I felt kind of sorry for Maynard Ferguson. It was a spring evening in 1977, maybe April but more likely May, and Ferguson and his band were on stage at the Prom Center in St. Paul. And after every number, fans in the crowd were calling out “‘Gonna Fly Now’!” as they urged Ferguson and his band to perform his current Minnesota hit.
Now, I didn’t really know Ferguson’s catalog beyond “Gonna Fly Now (Theme from ‘Rocky’)” that night. I imagine that if the single hadn’t been getting some pretty good airplay on Minnesota stations, I wouldn’t have made the trek to the Twin Cities for the show. But I was interested in hearing the rest of the show. I wanted to learn what else Ferguson and his band had to offer. And I was enjoying what I heard.
I knew, of course, that Ferguson and his mates would eventually play “Gonna Fly Now.” As I noted, the record had been getting plenty of airplay in Minnesota. That made the state one of the few markets in which Ferguson’s version of the movie theme outperformed the original from the movie soundtrack by Bill Conti; nationally, both versions entered the Billboard Hot 100 during late April of 1977. Conti’s version went to No. 1 during the first week of July, and Ferguson’s version peaked at No. 28 in late June.
The night of Ferguson’s concert, that peak was still more than a month away, but in Minnesota, we’d been hearing Ferguson’s version of the song on the radio for some time. The Academy Awards were handed out on March 28 that year, and I recall huddling later that week with a member of the music faculty at St. Cloud State, dissecting Best Song nominees “Evergreen (Love Theme from A Star Is Born)” by Barbara Streisand and Paul Williams (which won the Oscar) and Conti’s “Gonna Fly Now.” (I didn’t yet have Conti’s version, either on 45 or on LP, so I brought along Ferguson’s LP for the comparison.) Our verdict? Conti’s composition was more exciting musically, but its lyrics – by Carol Connors and Ayn Robbins – were painfully lame.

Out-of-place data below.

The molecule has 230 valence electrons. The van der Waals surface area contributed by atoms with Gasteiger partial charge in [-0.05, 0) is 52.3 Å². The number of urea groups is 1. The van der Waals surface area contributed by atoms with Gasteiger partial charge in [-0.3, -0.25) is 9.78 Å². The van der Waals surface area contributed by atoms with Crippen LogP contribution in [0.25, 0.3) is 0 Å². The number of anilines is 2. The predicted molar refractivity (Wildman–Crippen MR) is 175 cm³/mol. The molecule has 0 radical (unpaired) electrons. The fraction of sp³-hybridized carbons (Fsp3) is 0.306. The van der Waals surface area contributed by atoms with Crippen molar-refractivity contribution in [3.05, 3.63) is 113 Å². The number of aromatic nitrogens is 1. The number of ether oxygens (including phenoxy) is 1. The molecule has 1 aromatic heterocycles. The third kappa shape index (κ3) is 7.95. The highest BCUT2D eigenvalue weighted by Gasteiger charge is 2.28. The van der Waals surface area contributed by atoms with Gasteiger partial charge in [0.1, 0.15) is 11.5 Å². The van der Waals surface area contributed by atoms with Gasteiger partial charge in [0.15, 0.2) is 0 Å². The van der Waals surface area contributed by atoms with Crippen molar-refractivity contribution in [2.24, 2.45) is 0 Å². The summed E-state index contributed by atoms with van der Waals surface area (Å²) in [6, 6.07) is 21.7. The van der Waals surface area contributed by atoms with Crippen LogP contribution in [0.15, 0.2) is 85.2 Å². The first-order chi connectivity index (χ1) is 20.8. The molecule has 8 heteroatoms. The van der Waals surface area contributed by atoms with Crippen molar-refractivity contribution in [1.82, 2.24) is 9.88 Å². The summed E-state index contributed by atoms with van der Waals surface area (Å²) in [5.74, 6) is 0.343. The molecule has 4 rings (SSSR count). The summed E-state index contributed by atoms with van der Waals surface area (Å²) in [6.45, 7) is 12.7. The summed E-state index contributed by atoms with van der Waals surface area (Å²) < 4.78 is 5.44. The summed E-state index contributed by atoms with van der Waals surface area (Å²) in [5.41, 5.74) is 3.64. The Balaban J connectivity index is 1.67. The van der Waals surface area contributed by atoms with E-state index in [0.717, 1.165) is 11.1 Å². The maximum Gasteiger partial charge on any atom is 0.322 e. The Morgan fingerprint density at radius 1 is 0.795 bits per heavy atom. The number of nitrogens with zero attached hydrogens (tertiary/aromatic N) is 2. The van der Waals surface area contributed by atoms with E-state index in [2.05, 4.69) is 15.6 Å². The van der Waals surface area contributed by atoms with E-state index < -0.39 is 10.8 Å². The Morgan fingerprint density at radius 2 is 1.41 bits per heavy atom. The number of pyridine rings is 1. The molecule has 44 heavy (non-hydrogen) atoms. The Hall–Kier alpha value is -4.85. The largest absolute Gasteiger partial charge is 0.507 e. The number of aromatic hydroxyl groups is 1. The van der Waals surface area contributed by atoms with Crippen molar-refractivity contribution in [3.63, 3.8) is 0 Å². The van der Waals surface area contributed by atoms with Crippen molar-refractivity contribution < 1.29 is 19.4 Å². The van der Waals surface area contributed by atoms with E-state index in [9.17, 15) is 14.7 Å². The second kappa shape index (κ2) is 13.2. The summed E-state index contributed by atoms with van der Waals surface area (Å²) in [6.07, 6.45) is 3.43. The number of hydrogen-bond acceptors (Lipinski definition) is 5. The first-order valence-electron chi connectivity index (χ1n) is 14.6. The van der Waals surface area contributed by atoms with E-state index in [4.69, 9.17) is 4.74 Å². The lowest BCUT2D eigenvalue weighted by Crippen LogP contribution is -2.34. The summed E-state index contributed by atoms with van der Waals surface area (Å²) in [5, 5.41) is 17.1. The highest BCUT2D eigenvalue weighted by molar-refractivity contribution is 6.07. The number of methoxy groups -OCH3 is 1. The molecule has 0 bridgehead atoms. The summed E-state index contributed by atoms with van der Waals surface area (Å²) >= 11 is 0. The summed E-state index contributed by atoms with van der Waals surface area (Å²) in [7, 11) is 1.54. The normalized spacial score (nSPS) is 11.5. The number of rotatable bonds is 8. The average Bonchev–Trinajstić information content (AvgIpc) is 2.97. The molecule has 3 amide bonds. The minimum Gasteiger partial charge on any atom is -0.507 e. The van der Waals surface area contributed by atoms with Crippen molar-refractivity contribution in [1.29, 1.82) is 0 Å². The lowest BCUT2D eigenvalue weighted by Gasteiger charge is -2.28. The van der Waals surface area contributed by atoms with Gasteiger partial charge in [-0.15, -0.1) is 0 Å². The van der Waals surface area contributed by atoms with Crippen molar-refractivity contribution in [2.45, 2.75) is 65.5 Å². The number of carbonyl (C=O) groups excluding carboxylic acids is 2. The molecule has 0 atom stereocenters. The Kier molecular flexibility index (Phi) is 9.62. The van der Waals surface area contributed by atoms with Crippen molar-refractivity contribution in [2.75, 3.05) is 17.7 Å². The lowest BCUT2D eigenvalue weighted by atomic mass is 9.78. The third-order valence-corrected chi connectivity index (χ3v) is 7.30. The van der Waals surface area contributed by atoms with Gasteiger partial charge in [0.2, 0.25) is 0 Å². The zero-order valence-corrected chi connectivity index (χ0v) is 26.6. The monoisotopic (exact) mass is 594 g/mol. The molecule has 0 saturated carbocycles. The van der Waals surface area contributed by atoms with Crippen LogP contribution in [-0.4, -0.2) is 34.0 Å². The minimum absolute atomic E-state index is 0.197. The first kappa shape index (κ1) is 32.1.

That comparison might be interesting, but the main point of the tale is that by late March/early April, I’d heard Ferguson’s version on the radio enough that I’d already sought out the album. Had that been on St. Cloud’s WJON? On KDWB from the Twin Cities? From another local station? I don’t know, but by the time I was at the Prom Center later that spring, the record had already been a hit for the trumpeter in Minnesota. So as I sat with a bunch of other St. Cloud students – all of whom knew Ferguson’s work better than I did – I groaned internally as the listeners at the fringes called for “Gonna Fly Now.”
Did they think he wasn’t going to play it?
Of course, he did, near the end of the show, and those who’d come only for the hit were satisfied. Many of those who’d come for the broader range of Ferguson’s catalog were relieved, like one of the St. Cloud folks who was in our group. “Well, that’s over,” he murmured to me as the applause for “Gonna Fly Now” faded away. A little while later, I came away from the show with a broader appreciation of Ferguson’s music and the thought that I should delve deeper into his catalog.
It took me a long time to get to that, and I have to acknowledge that I’ve only dug a little bit into the late trumpeter’s work in the past few years. I enjoy it, and I respect the man’s abilities. But jazz is never going to be my music of choice; it’s more like a place I visit now and then, enjoying the differing customs and strange sights but aware all the time that when I leave, it will be good to be back home in my homeland of blues, rock, folk and R&B.
Of course, Ferguson’s “Gonna Fly Now” isn’t jazz. It’s pop, as was a lot of his work in the 1970s, a fact that dismayed many of his long-time listeners. His earlier work and some of his later work is far more based in jazz, and some of it can be challenging listening. If some listeners were pulled into those challenges because of Ferguson’s pop work, well, that’s all right. And pop though it may be, Ferguson’s version of “Gonna Fly Now” shows off the man’s tremendous range and dynamics. That’s why it’s here in the Ultimate Jukebox: